Targeted attacks grew by 91 percent and lasted three times longer, according to the report.
Targeted attacks grew by 91 percent and lasted three times longer, according to the report.

If 2011 was the “Year of the Data Breach,” then 2013 was the “Year of the Mega Data Breach,” after a 62 percent increase in the number of breaches logged, according to the "Internet Security Threat Report 2014" from Symantec.

The attacks exposed more than 552 million personal identities, with eight out of ten of the top breaches in 2013 accounting for 10 million identity losses each. In an email to, Kevin Haley, director of Symantec Security response said that 2013 hadn't been shaping up as an extraordinary year for breaches “until we hit the last three months,” when retailers like Target and Neiman Marcus were hit in high-profile incidents “when the most data would be available.”

While targeted attacks grew by 91 percent last year, it was the length of the attacks — on average three times longer than earlier incidents — that proved surprising, Haley says.

Calling attackers “more careful, more patient,” he says they “continue to poke and prod to find any weakness they can take advantage of” making attacks “very hard to guard against.”

Zero-day vulnerabilities are particularly hard to combat, and the research shows a significant uptick in those attacks — 23 reported last year, a 61 percent increase over 2012 figures. The report shows 97 percent of those were Java-based and that it took on average four days to issue a patch after a vulnerability among the top-five was published.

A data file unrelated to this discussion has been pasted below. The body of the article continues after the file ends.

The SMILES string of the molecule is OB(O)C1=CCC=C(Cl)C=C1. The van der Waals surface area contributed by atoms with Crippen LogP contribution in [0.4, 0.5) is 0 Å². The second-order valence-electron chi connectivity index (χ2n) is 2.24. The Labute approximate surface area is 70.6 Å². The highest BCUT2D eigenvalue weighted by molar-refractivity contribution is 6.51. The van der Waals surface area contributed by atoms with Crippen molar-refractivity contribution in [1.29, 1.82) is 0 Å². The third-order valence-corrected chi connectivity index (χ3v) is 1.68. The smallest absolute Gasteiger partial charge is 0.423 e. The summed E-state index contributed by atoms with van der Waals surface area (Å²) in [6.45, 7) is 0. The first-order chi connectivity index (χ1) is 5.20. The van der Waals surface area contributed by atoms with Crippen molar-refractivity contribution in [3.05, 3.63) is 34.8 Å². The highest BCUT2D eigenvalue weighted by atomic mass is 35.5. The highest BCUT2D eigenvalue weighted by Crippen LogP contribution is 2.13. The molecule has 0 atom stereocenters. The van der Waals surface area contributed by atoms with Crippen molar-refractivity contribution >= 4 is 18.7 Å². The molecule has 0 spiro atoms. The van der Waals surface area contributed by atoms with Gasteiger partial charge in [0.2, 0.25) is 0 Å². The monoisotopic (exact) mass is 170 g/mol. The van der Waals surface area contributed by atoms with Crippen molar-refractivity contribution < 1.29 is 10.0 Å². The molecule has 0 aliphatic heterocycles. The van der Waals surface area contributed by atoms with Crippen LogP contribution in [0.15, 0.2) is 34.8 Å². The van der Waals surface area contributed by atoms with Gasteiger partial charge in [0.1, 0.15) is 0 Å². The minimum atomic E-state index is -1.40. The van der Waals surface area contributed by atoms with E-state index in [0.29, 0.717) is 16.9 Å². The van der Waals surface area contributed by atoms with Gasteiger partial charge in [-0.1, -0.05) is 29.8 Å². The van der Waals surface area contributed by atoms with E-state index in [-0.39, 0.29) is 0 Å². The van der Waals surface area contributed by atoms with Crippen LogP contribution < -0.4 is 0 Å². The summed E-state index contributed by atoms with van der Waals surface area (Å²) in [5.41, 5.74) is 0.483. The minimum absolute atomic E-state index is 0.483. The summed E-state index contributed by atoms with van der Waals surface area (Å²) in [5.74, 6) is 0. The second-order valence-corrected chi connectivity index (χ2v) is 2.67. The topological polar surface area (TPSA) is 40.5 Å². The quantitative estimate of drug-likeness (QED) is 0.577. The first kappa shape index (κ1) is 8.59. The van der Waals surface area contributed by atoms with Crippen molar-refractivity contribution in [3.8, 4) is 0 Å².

“They allow targeted attackers to silently infect their targets via spear-phishing and watering hole attacks,” Haley said. “And once these vulnerabilities are generally known about they are quickly incorporated into attack toolkits letting common cyber criminals exploit these vulnerabilities.”  

Ransomware, too, spiked in 2013, increasing a startling 500 percent from the year before with the report showing that small and medium-sized businesses more frequently targeted.

Public administration, or government, topped the industries targeted by spear phishing attacks, accounting for 16 percent, followed closely by professional services at 15 percent. In comments sent by email to, Rohyt Belani, CEO and co-founder of PhishMe, said that manufacturing (accounting for 13 percent in the report) and mining (one percent) are increasingly targets.